Some events attended by Margaret St. Clair:
  • March 1953, Alameda Branch Library, Alameda, California--Panelist for a discussion called "What Is Science Fiction?" put on by Reginald Bretnor. Other panelists were Phyllis Sterling Smith, William Brown, and Rosalie Moore.
  • June 24-26, 1953, Orchard Meadow Hall, Mills College, Oakland, California--On the faculty of the second annual Mills College Writers' Conference. Her subject was science fiction. Other science fiction guests included Phyllis Sterling Smith and Anthony Boucher.
  • September 3-6, 1954, Sir Francis Drake Hotel, San Francisco, California--Guest at the Twelfth Annual Science-Fiction Convention along with Anthony Boucher, Poul Anderson, Philip K. Dick, and others.
  • June 30-July 1, 1956, Hotel Leamington, Oakland, California--Guest at the Ninth Annual West Coast Science Fiction Conference--Westercon--where she shared a bill with Miriam Allen de Ford. Others guests included Richard Matheson, Richard Barbour Johnson, and toastmaster Anthony Boucher. 
Science fiction encyclopedist John Clute characterized Margaret St. Clair as "elusive." Her elusive reply? "[I]t may be so." That elusiveness helps to explain why her biography is almost certainly still incomplete at this late date.

Margaret St. Clair died on November 22, 1995, in Santa Rosa, California. She was eighty-four years old.

For Weird Tales
"The Family" (Jan. 1950)
"The Corn Dance" (Mar. 1950)
"The Last Three Ships" (May 1950)
"Mrs. Haek" (July 1950)
"The Invisible Reweaver" (Nov. 1950)
"Professor Kate" (Jan. 1951)
"The Little Red Owl" (July 1951)
"The Bird" (Nov. 1951)
"Island of the Hands" (Sept. 1952)
"Brenda" (Mar. 1954)

Further Reading
See the Wikipedia entry on Margaret St. Clair for further information. Her papers are at Rivera Library, University of California, Riverside. You can read a description by clicking here.

(1) I wonder now whether there was any connection between Eric St. Clair and Jack Parsons, who was both a physicist and an occultist involved in black magic. Anthony Boucher, a friend and admirer of Margaret St. Clair, wrote about Parsons and the science fiction scene in southern California in an oblique way in his mystery novel Rocket to the Morgue, published in 1942. Although several science fiction writers appear in the novel as thinly disguised characters, I don't know that Margaret St. Clair or her husband is included in its pages.

Writing as Idris Seabright, Margaret St. Clair was published in The Magazine of Science Fiction in September 1956 with her story "Stawdust" [sic]. Note the suggestion of magical practice in the star--albeit a six-pointed star--drawn on the floor. The cover art was by Frank Kelly Freas.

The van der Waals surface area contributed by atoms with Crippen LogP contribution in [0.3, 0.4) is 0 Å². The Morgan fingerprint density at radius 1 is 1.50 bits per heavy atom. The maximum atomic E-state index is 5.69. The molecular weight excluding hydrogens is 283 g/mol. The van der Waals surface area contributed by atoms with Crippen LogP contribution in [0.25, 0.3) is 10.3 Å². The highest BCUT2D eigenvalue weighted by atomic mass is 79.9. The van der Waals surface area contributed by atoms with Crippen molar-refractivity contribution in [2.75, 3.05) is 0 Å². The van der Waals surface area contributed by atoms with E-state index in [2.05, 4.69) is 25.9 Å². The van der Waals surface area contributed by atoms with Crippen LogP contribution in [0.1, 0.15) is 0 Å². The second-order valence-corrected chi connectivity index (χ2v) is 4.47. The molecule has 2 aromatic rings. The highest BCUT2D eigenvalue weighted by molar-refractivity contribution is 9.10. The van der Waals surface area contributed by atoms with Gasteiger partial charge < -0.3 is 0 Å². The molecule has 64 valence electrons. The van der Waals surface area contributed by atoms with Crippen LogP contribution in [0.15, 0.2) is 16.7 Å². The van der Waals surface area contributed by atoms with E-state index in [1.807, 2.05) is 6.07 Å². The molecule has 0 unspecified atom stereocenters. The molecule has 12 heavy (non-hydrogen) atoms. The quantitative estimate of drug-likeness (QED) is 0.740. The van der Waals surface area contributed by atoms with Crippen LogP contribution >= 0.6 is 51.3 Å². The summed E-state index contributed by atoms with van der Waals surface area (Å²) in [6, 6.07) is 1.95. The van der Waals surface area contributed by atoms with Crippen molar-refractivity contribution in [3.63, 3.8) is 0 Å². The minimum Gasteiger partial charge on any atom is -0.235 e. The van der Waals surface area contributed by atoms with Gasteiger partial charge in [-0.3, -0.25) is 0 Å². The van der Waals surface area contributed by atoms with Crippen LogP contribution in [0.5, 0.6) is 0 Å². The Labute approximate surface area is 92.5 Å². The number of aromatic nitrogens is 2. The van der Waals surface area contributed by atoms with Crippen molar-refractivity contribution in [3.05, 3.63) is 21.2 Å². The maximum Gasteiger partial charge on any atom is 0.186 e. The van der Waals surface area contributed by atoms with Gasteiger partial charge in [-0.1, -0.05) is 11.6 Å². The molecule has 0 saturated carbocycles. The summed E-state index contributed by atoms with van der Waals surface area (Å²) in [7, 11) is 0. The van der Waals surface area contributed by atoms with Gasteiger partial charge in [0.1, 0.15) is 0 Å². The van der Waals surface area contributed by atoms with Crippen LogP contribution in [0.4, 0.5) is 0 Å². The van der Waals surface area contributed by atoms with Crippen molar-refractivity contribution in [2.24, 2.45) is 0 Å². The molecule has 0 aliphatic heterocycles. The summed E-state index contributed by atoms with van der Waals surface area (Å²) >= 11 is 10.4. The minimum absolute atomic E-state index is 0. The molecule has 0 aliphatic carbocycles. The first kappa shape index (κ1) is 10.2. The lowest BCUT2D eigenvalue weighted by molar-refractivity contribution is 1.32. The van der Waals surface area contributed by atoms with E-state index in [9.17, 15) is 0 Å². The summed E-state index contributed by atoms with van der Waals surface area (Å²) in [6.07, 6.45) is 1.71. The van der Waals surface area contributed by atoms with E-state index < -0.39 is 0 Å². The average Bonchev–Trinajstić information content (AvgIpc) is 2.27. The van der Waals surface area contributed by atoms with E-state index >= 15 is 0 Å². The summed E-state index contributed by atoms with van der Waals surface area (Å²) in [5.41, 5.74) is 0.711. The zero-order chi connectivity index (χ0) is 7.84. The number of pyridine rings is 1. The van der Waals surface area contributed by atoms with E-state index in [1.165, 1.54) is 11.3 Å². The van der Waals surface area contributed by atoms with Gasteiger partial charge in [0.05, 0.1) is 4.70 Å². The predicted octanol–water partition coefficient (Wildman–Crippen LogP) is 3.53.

The Green Queen, one half of an Ace Double from 1956 with cover art by Ed Valigursky. This time note the classical costume of the woman and the inferior position of the man.
Another Ace Double from almost a decade later, Message from the Eocene (1964). The cover artist was Jack Gaughan.
Finally, an Ace Double from 1960, The Games of Neith, with cover art once again by Ed Valigursky. The figure of the woman suggests the birth of Aphrodite.

Revised on October 3, 2017; May 22, 2022.
Text and captions copyright 2013, 2023 Terence E. Hanley


  1. This is interesting timing, as I'm doing some work researching St. Clair myself for a column I write. Out of curiosity, what biographies are you referring to? I haven't come across any.

  2. Andrew,

    "Biographies" I guess is a pretty generous word. I was referring to information I found on Wikipedia, the Internet Speculative Fiction Database, the online Encyclopedia of Science Fiction, and the Internet Movie Database. There is also a link on one of those sites to an article by Charles S. Clifton from 1997. I checked my books on science fiction. Margaret St. Clair earned scant mention in some of them and no mention at all in others. I don't know if anyone has ever written a lengthy biography of her. It sounds like she was elusive and probably by design.

    Good luck with your research.


  3. I've found scant few writings by her on the SF genre. She was never satisfied with her novels. Even the best of them read like extended short stories. The short story was her strong point and I would go so far as to say she was one of the greatest short story writers of the 20th Century. And she wrote in many other mediums: I have a men's magazine from the early 60's with a story by her.